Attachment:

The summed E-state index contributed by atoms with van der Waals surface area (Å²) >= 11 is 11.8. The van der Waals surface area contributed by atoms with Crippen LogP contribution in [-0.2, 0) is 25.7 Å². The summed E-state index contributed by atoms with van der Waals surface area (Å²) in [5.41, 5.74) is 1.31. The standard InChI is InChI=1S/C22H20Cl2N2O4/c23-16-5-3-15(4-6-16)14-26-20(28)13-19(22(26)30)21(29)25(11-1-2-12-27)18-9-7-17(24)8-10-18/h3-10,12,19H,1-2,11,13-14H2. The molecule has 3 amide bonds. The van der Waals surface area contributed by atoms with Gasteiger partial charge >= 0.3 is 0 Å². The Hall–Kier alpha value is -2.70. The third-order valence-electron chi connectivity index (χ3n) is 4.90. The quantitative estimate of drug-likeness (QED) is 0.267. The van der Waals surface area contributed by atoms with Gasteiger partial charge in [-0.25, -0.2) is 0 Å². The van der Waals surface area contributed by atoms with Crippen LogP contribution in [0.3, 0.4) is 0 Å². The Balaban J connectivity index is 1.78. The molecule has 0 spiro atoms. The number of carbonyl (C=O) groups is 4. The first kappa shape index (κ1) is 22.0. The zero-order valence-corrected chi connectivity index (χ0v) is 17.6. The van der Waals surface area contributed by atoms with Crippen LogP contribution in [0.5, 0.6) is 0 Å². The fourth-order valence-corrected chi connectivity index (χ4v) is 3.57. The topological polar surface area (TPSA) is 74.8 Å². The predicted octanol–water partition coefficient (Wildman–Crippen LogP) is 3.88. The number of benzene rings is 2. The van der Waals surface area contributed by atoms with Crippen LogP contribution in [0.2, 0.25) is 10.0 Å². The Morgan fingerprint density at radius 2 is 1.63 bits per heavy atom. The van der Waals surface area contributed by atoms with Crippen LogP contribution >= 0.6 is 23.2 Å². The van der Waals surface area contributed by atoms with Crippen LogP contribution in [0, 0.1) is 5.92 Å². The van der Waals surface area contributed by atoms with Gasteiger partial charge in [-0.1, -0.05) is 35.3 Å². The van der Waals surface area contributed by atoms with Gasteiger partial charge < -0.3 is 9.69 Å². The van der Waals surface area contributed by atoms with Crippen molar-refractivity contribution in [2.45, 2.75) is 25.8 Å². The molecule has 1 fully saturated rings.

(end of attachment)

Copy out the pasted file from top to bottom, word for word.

The summed E-state index contributed by atoms with van der Waals surface area (Å²) >= 11 is 11.8. The van der Waals surface area contributed by atoms with Crippen LogP contribution in [-0.2, 0) is 25.7 Å². The summed E-state index contributed by atoms with van der Waals surface area (Å²) in [5.41, 5.74) is 1.31. The standard InChI is InChI=1S/C22H20Cl2N2O4/c23-16-5-3-15(4-6-16)14-26-20(28)13-19(22(26)30)21(29)25(11-1-2-12-27)18-9-7-17(24)8-10-18/h3-10,12,19H,1-2,11,13-14H2. The molecule has 3 amide bonds. The van der Waals surface area contributed by atoms with Gasteiger partial charge >= 0.3 is 0 Å². The Hall–Kier alpha value is -2.70. The third-order valence-electron chi connectivity index (χ3n) is 4.90. The quantitative estimate of drug-likeness (QED) is 0.267. The van der Waals surface area contributed by atoms with Gasteiger partial charge in [-0.25, -0.2) is 0 Å². The van der Waals surface area contributed by atoms with Crippen LogP contribution in [0.3, 0.4) is 0 Å². The Balaban J connectivity index is 1.78. The molecule has 0 spiro atoms. The number of carbonyl (C=O) groups is 4. The first kappa shape index (κ1) is 22.0. The zero-order valence-corrected chi connectivity index (χ0v) is 17.6. The van der Waals surface area contributed by atoms with Crippen LogP contribution in [0.5, 0.6) is 0 Å². The fourth-order valence-corrected chi connectivity index (χ4v) is 3.57. The topological polar surface area (TPSA) is 74.8 Å². The predicted octanol–water partition coefficient (Wildman–Crippen LogP) is 3.88. The number of benzene rings is 2. The van der Waals surface area contributed by atoms with Crippen LogP contribution in [0.2, 0.25) is 10.0 Å². The Morgan fingerprint density at radius 2 is 1.63 bits per heavy atom. The van der Waals surface area contributed by atoms with Crippen LogP contribution >= 0.6 is 23.2 Å². The van der Waals surface area contributed by atoms with Crippen LogP contribution in [0, 0.1) is 5.92 Å². The van der Waals surface area contributed by atoms with Gasteiger partial charge in [-0.1, -0.05) is 35.3 Å². The van der Waals surface area contributed by atoms with Gasteiger partial charge < -0.3 is 9.69 Å². The van der Waals surface area contributed by atoms with Crippen molar-refractivity contribution in [2.45, 2.75) is 25.8 Å². The molecule has 1 fully saturated rings.